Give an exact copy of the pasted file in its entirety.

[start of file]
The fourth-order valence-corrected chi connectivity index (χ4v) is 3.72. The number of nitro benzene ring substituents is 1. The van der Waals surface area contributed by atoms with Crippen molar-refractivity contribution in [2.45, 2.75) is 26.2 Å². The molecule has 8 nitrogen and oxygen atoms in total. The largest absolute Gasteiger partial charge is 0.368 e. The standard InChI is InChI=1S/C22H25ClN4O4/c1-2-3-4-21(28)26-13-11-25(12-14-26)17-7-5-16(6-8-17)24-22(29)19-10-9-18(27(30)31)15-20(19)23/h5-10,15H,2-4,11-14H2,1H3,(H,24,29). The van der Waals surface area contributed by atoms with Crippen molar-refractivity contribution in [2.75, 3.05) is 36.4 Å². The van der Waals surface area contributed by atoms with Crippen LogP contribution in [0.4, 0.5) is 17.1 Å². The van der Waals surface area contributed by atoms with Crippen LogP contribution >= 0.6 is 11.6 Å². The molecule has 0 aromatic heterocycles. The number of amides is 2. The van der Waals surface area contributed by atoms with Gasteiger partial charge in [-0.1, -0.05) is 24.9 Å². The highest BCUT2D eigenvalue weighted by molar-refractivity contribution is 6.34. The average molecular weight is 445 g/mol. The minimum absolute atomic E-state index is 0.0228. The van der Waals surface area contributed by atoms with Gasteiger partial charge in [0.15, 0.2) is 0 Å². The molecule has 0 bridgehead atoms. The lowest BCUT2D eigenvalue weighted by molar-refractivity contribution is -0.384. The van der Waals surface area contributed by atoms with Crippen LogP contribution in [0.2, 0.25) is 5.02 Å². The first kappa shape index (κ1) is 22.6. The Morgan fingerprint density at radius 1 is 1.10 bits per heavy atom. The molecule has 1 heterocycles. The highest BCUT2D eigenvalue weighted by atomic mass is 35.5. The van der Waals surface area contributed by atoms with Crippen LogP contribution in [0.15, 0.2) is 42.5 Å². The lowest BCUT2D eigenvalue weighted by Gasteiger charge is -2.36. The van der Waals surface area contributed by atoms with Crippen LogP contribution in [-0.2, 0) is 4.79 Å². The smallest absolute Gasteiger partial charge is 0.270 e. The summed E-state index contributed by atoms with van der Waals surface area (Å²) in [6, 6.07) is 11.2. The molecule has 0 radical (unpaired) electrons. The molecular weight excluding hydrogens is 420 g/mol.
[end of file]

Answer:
The fourth-order valence-corrected chi connectivity index (χ4v) is 3.72. The number of nitro benzene ring substituents is 1. The van der Waals surface area contributed by atoms with Crippen molar-refractivity contribution in [2.45, 2.75) is 26.2 Å². The molecule has 8 nitrogen and oxygen atoms in total. The largest absolute Gasteiger partial charge is 0.368 e. The standard InChI is InChI=1S/C22H25ClN4O4/c1-2-3-4-21(28)26-13-11-25(12-14-26)17-7-5-16(6-8-17)24-22(29)19-10-9-18(27(30)31)15-20(19)23/h5-10,15H,2-4,11-14H2,1H3,(H,24,29). The van der Waals surface area contributed by atoms with Crippen molar-refractivity contribution in [2.75, 3.05) is 36.4 Å². The van der Waals surface area contributed by atoms with Crippen LogP contribution in [0.4, 0.5) is 17.1 Å². The van der Waals surface area contributed by atoms with Crippen LogP contribution >= 0.6 is 11.6 Å². The molecule has 0 aromatic heterocycles. The number of amides is 2. The van der Waals surface area contributed by atoms with Gasteiger partial charge in [-0.1, -0.05) is 24.9 Å². The highest BCUT2D eigenvalue weighted by molar-refractivity contribution is 6.34. The average molecular weight is 445 g/mol. The minimum absolute atomic E-state index is 0.0228. The van der Waals surface area contributed by atoms with Gasteiger partial charge in [0.15, 0.2) is 0 Å². The molecule has 0 bridgehead atoms. The lowest BCUT2D eigenvalue weighted by molar-refractivity contribution is -0.384. The van der Waals surface area contributed by atoms with Crippen LogP contribution in [0.2, 0.25) is 5.02 Å². The first kappa shape index (κ1) is 22.6. The Morgan fingerprint density at radius 1 is 1.10 bits per heavy atom. The molecule has 1 heterocycles. The highest BCUT2D eigenvalue weighted by atomic mass is 35.5. The van der Waals surface area contributed by atoms with Crippen LogP contribution in [0.15, 0.2) is 42.5 Å². The lowest BCUT2D eigenvalue weighted by Gasteiger charge is -2.36. The van der Waals surface area contributed by atoms with Crippen LogP contribution in [-0.2, 0) is 4.79 Å². The smallest absolute Gasteiger partial charge is 0.270 e. The summed E-state index contributed by atoms with van der Waals surface area (Å²) in [6, 6.07) is 11.2. The molecule has 0 radical (unpaired) electrons. The molecular weight excluding hydrogens is 420 g/mol.